Tramlines

Stephens sets example to Serena

We again saw the unsavoury side of Serena Williams at the Australian Open on Wednesday as she went down to Sloane Stephens.

Williams, widely condemned for her rant at a line judge at the US Open in 2009 - which cost her the point and, as she was defending match point, the match - is known for her explosive temper. But it doesn't often come out as she wins far more tennis matches than she loses.

However we were given a sudden reminder in perhaps the least appropriate circumstances against Stephens: Serena has been something of a mentor in the 19-year-old star's fledgling career, and Stephens is often cited as a potential successor to the multiple Grand Slam-winning queen of tennis.

Stephens was genuinely excited to be playing her hero in the last eight - she had a picture of her on her bedroom wall while growing up - and put in the performance of an established Slam champion in the third set to make the most of Williams's back problem.

That was picked up at the end of the second set and resulted in Serena smashing her racquet repeatedly into the floor then flinging it away courtside in disgust as the teenager glided to her own chair.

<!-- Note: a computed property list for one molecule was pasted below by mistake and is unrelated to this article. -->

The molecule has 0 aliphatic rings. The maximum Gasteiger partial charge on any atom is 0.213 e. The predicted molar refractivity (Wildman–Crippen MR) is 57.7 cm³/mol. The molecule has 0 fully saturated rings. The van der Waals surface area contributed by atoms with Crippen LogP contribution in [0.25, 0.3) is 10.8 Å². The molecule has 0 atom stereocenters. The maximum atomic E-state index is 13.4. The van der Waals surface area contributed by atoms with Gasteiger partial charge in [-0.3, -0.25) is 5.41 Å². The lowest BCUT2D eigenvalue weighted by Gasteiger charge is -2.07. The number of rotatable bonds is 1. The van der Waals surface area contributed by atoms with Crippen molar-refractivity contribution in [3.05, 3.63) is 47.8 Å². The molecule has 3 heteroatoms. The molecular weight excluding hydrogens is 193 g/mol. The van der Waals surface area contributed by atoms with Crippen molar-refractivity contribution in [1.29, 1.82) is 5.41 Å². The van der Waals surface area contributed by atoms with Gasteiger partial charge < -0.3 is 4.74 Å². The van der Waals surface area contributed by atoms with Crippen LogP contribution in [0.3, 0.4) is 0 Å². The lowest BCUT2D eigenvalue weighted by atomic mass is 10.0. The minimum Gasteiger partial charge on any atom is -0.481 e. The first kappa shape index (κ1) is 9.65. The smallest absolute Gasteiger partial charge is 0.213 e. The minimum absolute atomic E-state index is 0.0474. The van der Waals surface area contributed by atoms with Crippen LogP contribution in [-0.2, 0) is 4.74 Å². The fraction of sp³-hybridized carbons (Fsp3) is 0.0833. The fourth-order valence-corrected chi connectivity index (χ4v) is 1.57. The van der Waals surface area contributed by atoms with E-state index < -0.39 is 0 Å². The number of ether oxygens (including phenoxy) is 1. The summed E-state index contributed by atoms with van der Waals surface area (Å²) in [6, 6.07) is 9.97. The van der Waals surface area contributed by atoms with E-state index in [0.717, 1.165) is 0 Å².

"I've seen her do it before but this is tennis, it happens. She's still going to play, smashed racquet or not. You're playing Serena, one of the best competitors in the world. Now you're going to have to play harder," said an unperturbed Stephens afterwards.

Before the match Serena understandably refused to take responsibility for anything to do with her compatriot's career. "No. I feel no responsibility. I doubt she has any expectations of me to be responsible for anything. Maybe she does. I don't know... Maybe some of the younger players look up to me. It's interesting. It's hard to be a real mentor when you're still in competition."

That was evident in her outburst, which can hardly be described as becoming of a Grand Slam champion, never mind a mentor. Can you imagine Roger Federer embarking on such a racquet rampage?

Without wishing to preach about 'setting an example to the kids', Tramlines is going to do exactly that: there is a correct way to lose, and all too often Serena shows herself unaware of this.

Two years after that 2009 controversy - where she allegedly told the line judge she was going to force a ball down her throat if she called another foot fault - she ranted at the umpire of her losing final against Sam Stosur.

Having yelled 'come on!' before a winner to the corner was out of play, the point was awarded to the Australian - and the following tirade has gone down in folklore.

"Aren’t you the one who screwed me over here last time?" - this was not the case - "I truly despise you. If you ever see me walking down the hall look the other way. You’re a hater, and you’re just unattractive inside. And I never complain. Wow, what a loser."

The third-set heroics of Stephens - who joked afterwards that she will have to put a poster of herself on her bedroom wall now - are what this match should be remembered for, not the childish tantrum of tennis royalty.